(Bloomberg News) Republican presidential candidate Mitt Romney's tax plan rests on a set of principles that, taken together, are difficult to reconcile.
Romney wants to reduce individual income tax rates by 20 percent, keep preferential rates for capital gains and dividends, broaden the tax base to limit revenue loss, and retain the tax-burden distribution across income groups.
Those goals are in conflict and will require that Romney consider limiting or eliminating the tax breaks for charitable deductions and home mortgage interest, said Martin Sullivan, contributing editor at Tax Analysts in Falls Church, Virginia.
"As soon as he gets in, he's going to have to start backpedaling big-time on all of his promises," Sullivan said. "It's just not doable under any conceivable, realistic scenario."
Romney hasn't provided many details about his tax plan, such as which tax breaks he would curtail or end. He has suggested that tax benefits might be available to middle-income families though not upper-income families, without defining those income levels.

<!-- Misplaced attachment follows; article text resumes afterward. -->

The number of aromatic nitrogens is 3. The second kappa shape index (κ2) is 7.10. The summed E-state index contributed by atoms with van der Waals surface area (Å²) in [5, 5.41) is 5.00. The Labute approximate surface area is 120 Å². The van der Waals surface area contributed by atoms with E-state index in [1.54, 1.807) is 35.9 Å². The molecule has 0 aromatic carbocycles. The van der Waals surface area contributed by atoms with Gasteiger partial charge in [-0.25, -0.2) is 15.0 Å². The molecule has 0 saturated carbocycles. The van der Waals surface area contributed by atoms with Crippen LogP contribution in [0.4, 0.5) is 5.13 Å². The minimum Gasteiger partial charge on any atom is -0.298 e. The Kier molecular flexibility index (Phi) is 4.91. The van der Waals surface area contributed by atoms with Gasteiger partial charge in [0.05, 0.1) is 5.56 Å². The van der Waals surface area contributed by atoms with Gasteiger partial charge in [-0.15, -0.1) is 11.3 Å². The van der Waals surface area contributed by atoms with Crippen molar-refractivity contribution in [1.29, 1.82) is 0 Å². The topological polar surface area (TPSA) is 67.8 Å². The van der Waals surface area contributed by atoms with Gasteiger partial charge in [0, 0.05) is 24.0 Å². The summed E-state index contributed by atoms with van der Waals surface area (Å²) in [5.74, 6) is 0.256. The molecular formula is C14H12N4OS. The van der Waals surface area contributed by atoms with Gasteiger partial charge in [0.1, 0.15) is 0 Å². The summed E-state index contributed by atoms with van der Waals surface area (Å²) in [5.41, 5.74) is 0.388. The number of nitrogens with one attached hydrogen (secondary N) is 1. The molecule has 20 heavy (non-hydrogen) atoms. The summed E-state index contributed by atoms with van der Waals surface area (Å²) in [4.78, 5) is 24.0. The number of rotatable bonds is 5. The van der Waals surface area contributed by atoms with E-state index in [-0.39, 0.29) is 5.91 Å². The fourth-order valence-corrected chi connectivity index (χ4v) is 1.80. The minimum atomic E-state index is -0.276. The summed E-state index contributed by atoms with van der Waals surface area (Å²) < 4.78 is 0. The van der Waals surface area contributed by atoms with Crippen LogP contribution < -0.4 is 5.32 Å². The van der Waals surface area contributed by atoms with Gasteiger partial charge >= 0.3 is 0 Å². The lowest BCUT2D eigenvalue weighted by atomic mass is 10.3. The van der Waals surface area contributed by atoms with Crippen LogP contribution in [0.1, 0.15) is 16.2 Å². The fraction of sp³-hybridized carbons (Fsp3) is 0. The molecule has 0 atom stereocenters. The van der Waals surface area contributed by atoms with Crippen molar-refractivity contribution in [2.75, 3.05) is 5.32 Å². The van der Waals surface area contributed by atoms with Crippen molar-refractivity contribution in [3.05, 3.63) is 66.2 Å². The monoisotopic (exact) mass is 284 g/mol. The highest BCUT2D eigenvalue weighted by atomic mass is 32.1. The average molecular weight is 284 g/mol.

"We're not going to shift the burden from middle-income people to higher-income people," Romney said in an April 16 interview with ABC News. At the same time, he said, "I'm not looking for tax cuts for the rich."
28 Percent Rate
Romney proposes reducing all individual income tax rates, dropping the top rate to 28 percent from 35 percent and the bottom rate to 8 percent from 10 percent. He would end taxation of investment income for households making less than $200,000 a year and keep the 15 percent rate for capital gains and dividends for taxpayers above those levels. He also would eliminate the estate tax and the alternative minimum tax.
Keeping the tax code's progressive distribution among income brackets may be difficult without compromising some of these objectives. The lower rate on investment income rate is the most significant tax break for the very wealthiest taxpayers, and promising to protect that means that Romney has limited ways to offset the rate cuts for that group.
"The top 5 percent, the top 10 percent, the top 25 percent, we'll look across the code at the various categories of taxpayers and see if they're continuing to pay the approximately the same share that they have in the past," Romney said on CNBC March 7.